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Organic optoelectronics is an emerging field that exploits the unique properties of conjugated organic materials to develop new applications that require a combination of performance, low cost, light weight, and processability. For instance, disposable or wearable electronics, light-emitting diodes, smart tags, sensors, and solar cells all fall into this active area of research. Single crystals of conjugated organic molecules are, undoubtedly, the materials with the highest degree of order and purity among the variety of different forms of organic semiconductors. Electronic devices comprising these materials, such as single-crystal transistors and photoconductors developed during the last decade, are by far the best performers in terms of the fundamental parameters such as charge-carrier mobility, exciton diffusivity, concentration of defects, and operational stability. Extremely low density of defects and the resultant remarkable electrical characteristics of some of the organic single-crystal devices allow experimental access to the intrinsic charge transport properties not dominated by charge scattering and trapping. This enables basic studies of the physics of organic semiconductors, including examining the intrinsic structure-property relationship, thus providing a test bed for charge and energy transport theories. The goal of this issue of MRS Bulletin is to provide a broad overview of the state of the art of the field of organic semiconductor single-crystal materials, devices, and theory.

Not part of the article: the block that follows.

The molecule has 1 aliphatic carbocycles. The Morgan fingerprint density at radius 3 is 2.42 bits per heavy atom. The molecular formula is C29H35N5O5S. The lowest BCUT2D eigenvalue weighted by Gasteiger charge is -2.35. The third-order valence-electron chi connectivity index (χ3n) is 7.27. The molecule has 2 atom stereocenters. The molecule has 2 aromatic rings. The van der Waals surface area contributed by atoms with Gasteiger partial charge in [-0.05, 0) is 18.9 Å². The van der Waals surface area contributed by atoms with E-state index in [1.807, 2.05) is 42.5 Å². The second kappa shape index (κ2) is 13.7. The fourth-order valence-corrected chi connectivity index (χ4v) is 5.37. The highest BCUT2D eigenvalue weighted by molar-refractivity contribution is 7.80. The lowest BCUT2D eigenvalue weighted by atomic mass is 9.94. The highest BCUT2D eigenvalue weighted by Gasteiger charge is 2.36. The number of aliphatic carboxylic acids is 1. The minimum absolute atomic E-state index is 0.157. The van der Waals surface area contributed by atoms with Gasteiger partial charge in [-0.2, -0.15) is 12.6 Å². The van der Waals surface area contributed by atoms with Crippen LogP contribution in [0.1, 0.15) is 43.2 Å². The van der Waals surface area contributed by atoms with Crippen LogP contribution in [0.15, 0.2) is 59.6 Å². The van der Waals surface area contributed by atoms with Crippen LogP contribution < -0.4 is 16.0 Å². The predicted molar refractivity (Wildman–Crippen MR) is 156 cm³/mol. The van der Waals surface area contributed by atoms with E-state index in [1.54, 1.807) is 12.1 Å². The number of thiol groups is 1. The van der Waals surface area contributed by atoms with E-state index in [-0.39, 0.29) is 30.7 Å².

We present comprehensive study of ultrafast charge carrier dynamics in a variety of organic molecular crystals. In all samples, we observed sub-picosecond charge photogeneration and band-like transport, characterized by (i) an increase in charge carrier mobility as the temperature decreases in a wide temperature range of at least 20 K – 300 K and (ii) mobility anisotropy in the a-b plane of the crystals. The temperature dependence of the decay dynamics of the transient photoconductivity reveals the presence of shallow trapping sites in herring-bone-type-structured crystals (such as pentacene (Pc), tetracene (Tc), and rubrene (Rub)), while such traps are apparently absent in “brick-wall”-type crystals (such as functionalized pentacene (FPc)). We also report on the measurements of the charge carrier mobility anisotropy in the a-b plane of two types of FPc single crystals. Anisotropies of approximately 3.5 and 11.6 were obtained in the crystals characterized by crystal structures favoring two-dimensional and one-dimensional charge transport, respectively, consistent with the degree of π-overlap along different directions in the crystals.
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